Premature Capitulation

The groundswell is growing; Minnesotans don’t want the DFL to hijack last week’s tragedy to ram through a shopping list of their pork projects.


57% of Minnesotans aren’t buying it.  I’ve heard some lefties respond to this poll “of course people oppose a new tax; you need to ask them what the tax is for!”   Perhaps – but then, I suspect nobody will ask the citizens of this state what they really want out of a “special session”, either;

Leo “Psychmeister” Pusatieri issues the call (I add the emphases):

There appears to be a substantial number of Republican lawmakers who are seeing the call for raising the state gas tax to be what it is– an opportunistic ploy by DFL lawmakers to ramrod a political agenda by exploiting a tragedy that had absolutely nothing to do with either the presence of or absence of a tax increase. While they certainly see the need to prioritize and ensure the safety of bridges and other infrastructure, they are likewise acknowledging that the answer lies not in an additional burden on Minnesota taxpayers, but rather on a good, old-fashioned prioritization of allocation of resources.

The bottom line is that neither a special session nor a tax increase is required to prevent what happened on the I-35 W bridge from happening elsewhere.

A phone call or email ( to Governor Pawlenty’s office will go a long way toward ensuring that the solution to the bridge and infrastructure issue is a prudent, effective measure, rather than a knee-jerk tax-and-spend reaction.

There’s your links.  Get on it.

Leo also points us to essential posts on the subject from:

  • Strom: “I see a backlash coming, a la Wellstone Memorial”
  • Gross:  “this poll clearly indicates that people want to see a solution-oriented legislature. They want to drive across safe bridges. This isn’t a poll that says we can afford inaction. This is a great opportunity for Gov. Pawlenty and the House GOP leadership to show Minnesotans their common sense approach to solving problems.”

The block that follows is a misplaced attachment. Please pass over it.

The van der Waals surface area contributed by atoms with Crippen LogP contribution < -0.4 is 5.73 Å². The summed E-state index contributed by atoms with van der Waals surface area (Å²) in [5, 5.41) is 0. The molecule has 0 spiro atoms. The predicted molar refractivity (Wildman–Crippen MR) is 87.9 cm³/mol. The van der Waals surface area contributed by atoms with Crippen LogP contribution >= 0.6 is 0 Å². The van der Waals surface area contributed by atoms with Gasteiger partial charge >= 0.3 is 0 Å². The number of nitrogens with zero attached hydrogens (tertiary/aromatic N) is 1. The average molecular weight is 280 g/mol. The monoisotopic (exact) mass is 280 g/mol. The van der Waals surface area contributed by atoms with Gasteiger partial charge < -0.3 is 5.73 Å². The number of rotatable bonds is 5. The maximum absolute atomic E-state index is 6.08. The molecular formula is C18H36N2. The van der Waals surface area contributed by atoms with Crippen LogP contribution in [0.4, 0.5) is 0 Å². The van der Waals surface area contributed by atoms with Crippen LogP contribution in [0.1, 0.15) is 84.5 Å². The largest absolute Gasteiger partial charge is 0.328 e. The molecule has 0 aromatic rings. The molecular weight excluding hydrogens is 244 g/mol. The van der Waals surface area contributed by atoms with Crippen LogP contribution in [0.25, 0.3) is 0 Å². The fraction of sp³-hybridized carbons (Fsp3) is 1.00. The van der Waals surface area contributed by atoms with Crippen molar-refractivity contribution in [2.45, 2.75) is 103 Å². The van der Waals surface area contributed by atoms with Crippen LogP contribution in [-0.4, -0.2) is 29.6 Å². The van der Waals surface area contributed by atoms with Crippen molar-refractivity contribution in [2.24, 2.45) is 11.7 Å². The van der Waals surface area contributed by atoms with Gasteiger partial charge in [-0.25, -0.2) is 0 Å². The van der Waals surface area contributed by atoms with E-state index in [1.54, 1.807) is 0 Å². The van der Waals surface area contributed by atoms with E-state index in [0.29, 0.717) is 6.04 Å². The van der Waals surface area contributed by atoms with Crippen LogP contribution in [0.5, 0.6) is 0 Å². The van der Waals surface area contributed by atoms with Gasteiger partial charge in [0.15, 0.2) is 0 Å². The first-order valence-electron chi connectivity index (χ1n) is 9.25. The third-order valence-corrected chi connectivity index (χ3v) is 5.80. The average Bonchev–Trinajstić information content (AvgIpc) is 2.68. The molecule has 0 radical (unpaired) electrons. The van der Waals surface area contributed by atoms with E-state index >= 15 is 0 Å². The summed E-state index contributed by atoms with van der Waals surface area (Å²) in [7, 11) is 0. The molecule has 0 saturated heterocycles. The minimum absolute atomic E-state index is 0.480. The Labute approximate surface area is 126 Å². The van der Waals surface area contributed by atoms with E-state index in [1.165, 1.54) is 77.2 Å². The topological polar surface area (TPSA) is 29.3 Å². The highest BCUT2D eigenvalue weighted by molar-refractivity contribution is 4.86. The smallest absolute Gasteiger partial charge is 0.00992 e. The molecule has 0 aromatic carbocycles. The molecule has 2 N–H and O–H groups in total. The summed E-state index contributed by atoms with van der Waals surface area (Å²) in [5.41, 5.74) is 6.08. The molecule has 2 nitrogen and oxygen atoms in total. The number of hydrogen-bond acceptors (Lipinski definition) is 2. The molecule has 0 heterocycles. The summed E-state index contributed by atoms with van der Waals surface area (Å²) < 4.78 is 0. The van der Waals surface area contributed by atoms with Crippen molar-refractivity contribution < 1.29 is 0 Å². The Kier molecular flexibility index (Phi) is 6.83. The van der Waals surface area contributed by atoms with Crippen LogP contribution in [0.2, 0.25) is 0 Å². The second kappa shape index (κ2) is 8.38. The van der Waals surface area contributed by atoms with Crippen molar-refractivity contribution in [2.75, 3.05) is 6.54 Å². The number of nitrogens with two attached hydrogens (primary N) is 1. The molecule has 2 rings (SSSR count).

• Aplikowski:  “it is almost like the people who support the currently elected crop in St. Paul (and lash out at those of us who disagree with and question their authority) are completely out of touch with the reality of Minnesotans.”
  • Gary Miller: “Raising taxes would be nothing short of admitting complicity in the 35W tragedy.  How this fact is lost of the Governor, who has left the door open to a gas tax increase, defies credulity”
  • Michael Brodkorb: “Of the 38% that support a gas tax increase, 47% think it should be raised less than 5 cents.”

Read ’em all.

But call or email the governor first.

5 thoughts on “Premature Capitulation

  1. E-mail sent

    Governor Pawlenty,
    Please do not call special session. Earlier in the year we had an enormous fire in Northwest Minnesota that caused millions in damage, yet warranted no extreme Legislative action. While the collapse of a bridge is tragic, it is not a reason to indulge in a knee-jerk reaction that plays into the political machinations of the DFL. They were crying for a gas tax hike before this happened, and they will be unsatisfied with any concession you make.
    You have both a budget surplus and a calm, sensible process for making policy. Don’t give in to hysteria.

  2. Pingback: Poll: No New Gas Tax at Conservative Times--Republican GOP news source.

  3. Hey i must have missed the news, when did Pawlenty & Seifert join the DFL?

    August 3, 2007

    St. Paul, Minn. — (AP)- Gov. Tim Pawlenty said Friday he is willing to reverse his longstanding opposition to a state gas tax increase in the wake of the Minneapolis bridge collapse.

    The state’s gas tax has been at 20 cents per gallon since 1988. Pawlenty had vetoed bills to raise it in 2005 and earlier this year.

    “Everything is on the table,” Pawlenty said Friday evening on the “Almanac” news program. “I will be moving to consider and put on the table a gas tax increase.”


    In May, Seifert derided the gas tax proposal as a “joke” and a “pocket-picking mechanism,” but in a Friday interview with Minnesota Public Radio, Seifert said he was “open-minded” about a gas tax increase to fund road and bridge improvements.

    The need for more funding “is there,” Seifert said on Friday. “I’m not going to close the door on anything.”

  4. Pingback: Jay - Read Our Lips…

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